During college, I became good friends with some students from Beirut, Lebanon. We often dined together and when dessert time rolled around, they would throw back handfuls of the fruit of kings, Medjool dates like they were blue M&Ms. At the time (before my real food conversion) I just could not fathom how an individual could choose a wrinkled, amber-brown fruit over a box of Sugar Babies.
Now I would travel to the far reaches of the Arabian Peninsula to nab enough of the oblong, edible fruit of palm to make my Date Truffles.
Unlike its other fruit neighbors, the date doesn’t provide material to craft insightful lines of poetry or titles for novels.
Harvested and grown for thousands of years throughout the Middle East, dates are a quiet newcomer on the American food scene. Dates are beginning to find their way onto the shelves in mainstream American supermarkets.
My real-food palate favors this unpretentious fruit for dessert over a thick slice of the 9-layer Smith Island Cake. I know it sounds crazy, but my Date Truffles are in high demand around my house. We eat the Date Truffles for breakfast and dessert. Here’s why my Date Truffles are part of my real food repertoire:
Dates Truffles are real food
Real food is clean food, and by clean I don’t mean scrubbed. Clean food is unprocessed, grows in nature, not a lab, and not manufactured with synthetics. You don’t need a background in chemistry to read the ingredients in my date truffle recipe.
Date Truffles do not contain added sugar
It’s no secret that I am not a fan of white sugar. Too many people in America get their buzz not from caffeine but the white legal stuff. The sugar addiction has its tight grip on consumers. Sugar shows up in the most unlikely places like meats, canned vegetables, and bread.
It’s no longer safe to assume that the snacks in the individually wrapped translucent paper are the only sugar culprits in the food aisles.
Date Truffles can be made at home in under twenty minutes
Pre-made desserts are not only a strain on the food budget but often when you opt for ready-made desserts, the contents of the pretty packaging contain highly processed ingredients. Boxed brownies require the same amount of prep time as my Date Truffles so use your baking time preparing real food.
Date Truffles are notably nutritious
The real food ingredient list includes almonds, shredded coconut, coconut oil, and flaxseed, all of which are superfoods.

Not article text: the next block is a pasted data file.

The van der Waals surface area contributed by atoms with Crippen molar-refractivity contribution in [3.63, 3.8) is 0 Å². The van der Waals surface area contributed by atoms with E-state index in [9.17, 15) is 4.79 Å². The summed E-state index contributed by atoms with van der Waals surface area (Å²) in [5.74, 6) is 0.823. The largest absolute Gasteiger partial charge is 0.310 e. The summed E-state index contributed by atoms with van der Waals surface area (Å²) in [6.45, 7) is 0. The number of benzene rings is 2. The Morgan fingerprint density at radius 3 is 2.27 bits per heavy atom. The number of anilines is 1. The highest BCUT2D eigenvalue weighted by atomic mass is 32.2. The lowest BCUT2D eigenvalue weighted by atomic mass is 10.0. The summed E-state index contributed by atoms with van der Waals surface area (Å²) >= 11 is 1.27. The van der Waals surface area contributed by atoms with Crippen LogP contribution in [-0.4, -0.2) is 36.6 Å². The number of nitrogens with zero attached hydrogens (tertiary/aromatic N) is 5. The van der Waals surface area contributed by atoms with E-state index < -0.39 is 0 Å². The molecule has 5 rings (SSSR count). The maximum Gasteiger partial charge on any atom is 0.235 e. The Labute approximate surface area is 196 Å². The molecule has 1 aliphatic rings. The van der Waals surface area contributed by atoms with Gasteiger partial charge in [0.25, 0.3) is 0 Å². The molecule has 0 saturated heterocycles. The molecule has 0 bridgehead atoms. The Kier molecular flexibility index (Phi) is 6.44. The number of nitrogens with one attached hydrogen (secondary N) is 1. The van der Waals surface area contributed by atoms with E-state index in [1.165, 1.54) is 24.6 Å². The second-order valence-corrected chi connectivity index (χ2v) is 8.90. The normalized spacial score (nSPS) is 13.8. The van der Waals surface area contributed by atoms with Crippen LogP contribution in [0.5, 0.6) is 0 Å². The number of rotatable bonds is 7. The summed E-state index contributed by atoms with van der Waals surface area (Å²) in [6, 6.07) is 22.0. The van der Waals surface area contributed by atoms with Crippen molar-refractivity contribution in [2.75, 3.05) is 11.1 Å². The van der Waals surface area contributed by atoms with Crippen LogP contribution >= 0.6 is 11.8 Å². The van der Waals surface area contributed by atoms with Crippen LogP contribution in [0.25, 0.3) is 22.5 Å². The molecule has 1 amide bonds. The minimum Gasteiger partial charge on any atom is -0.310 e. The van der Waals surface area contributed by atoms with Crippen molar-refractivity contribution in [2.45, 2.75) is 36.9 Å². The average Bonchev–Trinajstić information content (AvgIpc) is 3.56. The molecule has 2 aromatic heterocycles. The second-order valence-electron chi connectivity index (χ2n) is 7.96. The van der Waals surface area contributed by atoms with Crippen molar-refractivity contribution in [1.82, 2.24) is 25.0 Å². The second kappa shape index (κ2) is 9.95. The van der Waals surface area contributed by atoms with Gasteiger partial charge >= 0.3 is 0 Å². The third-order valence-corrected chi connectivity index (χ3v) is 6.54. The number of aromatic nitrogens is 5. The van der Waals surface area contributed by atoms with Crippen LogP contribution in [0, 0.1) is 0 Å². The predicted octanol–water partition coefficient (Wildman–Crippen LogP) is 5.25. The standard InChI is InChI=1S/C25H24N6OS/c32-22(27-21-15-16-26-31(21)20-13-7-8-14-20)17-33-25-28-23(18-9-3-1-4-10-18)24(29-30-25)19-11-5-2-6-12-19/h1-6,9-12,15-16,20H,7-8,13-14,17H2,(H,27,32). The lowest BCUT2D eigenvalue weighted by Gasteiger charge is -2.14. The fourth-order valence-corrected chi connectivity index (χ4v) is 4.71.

Date Truffles appeal to palates of ALL ages
Just because I blog about real food doesn’t mean that my entire family is sold out on the lifestyle. When it comes to dessert, typically my brood expects brownies or cookies made from freshly ground grain. Going against convention requires a little cooking spunk which I owe to years of watching Christopher Kimball. Kimball is the former editor of the cooking show, America’s Test Kitchen, and its publication offspring, Cooks Illustrated. Kimball now hosts Milk Street, a new Boston-based cooking show, magazine, and cooking school. Known as the cooking guy with the bow tie, Kimball likes to “teach folks how to cook” and to experiment with recipes.
My cooking moxie gave me the guts to not only alter but rename the recipe to its current Date Truffle. With a little ingredient tweaking and a new name, my kids admit, even to their friends, how much they gobble down mom’s yummy date dessert.
Date Truffles are a healthful alternative to traditional sugary treats
When it’s time to fill the holiday plates with festive treats, offer family and friends a nutrient-dense dessert rather than the typically processed confection.
It’s not just about the dates, is it?
Decades after my first encounter with the Medjool dates, I realize that it’s not only important to try new foods, but exercising fortitude in the kitchen develops culinary confidence.[bctt tweet=”exercising fortitude in the kitchen develops culinary confidence” username=”DeniseSultenfus”]
Do you have a favorite not so healthful recipe that you could alter? How’s your cooking moxie? Add your comment below. Let’s help each other develop cooking confidence.
If you are doing the Whole30, do not add the flax seeds when making this recipe.
Date-Almond Truffles: substitute 1/2 teaspoon of real vanilla extract for the vanilla. Chop fine, one cup of toasted almonds and coat balls with mixture.
- 2 cups raw almonds
- 1 cup shredded, unsweetened coconut (plus more for rolling)
- 2 Tbsp of coconut oil
- 2 cups of pitted dates
- 1/2 cup almond butter (optional)
- 1 Tbsp of real vanilla extract
- 1 Tbsp of freshly ground flax seed (grind in a clean coffee grinder)
- In a food processor with blade, add almonds, coconut and process until combined.
- Through the well of the processor, add the oil, dates, vanilla, and ground flax. Combine until all ingredients are moist and stick together firmly.
- Using 1 inch ice-cream scoop, shape portions into balls by hand. Form uniform balls. Place on a cookie sheet. Place cookie sheet or transfer portions to a large plate and refrigerate until firm, about 30 minutes.
- Then dust mixture with cacao powder or roll in shredded coconut.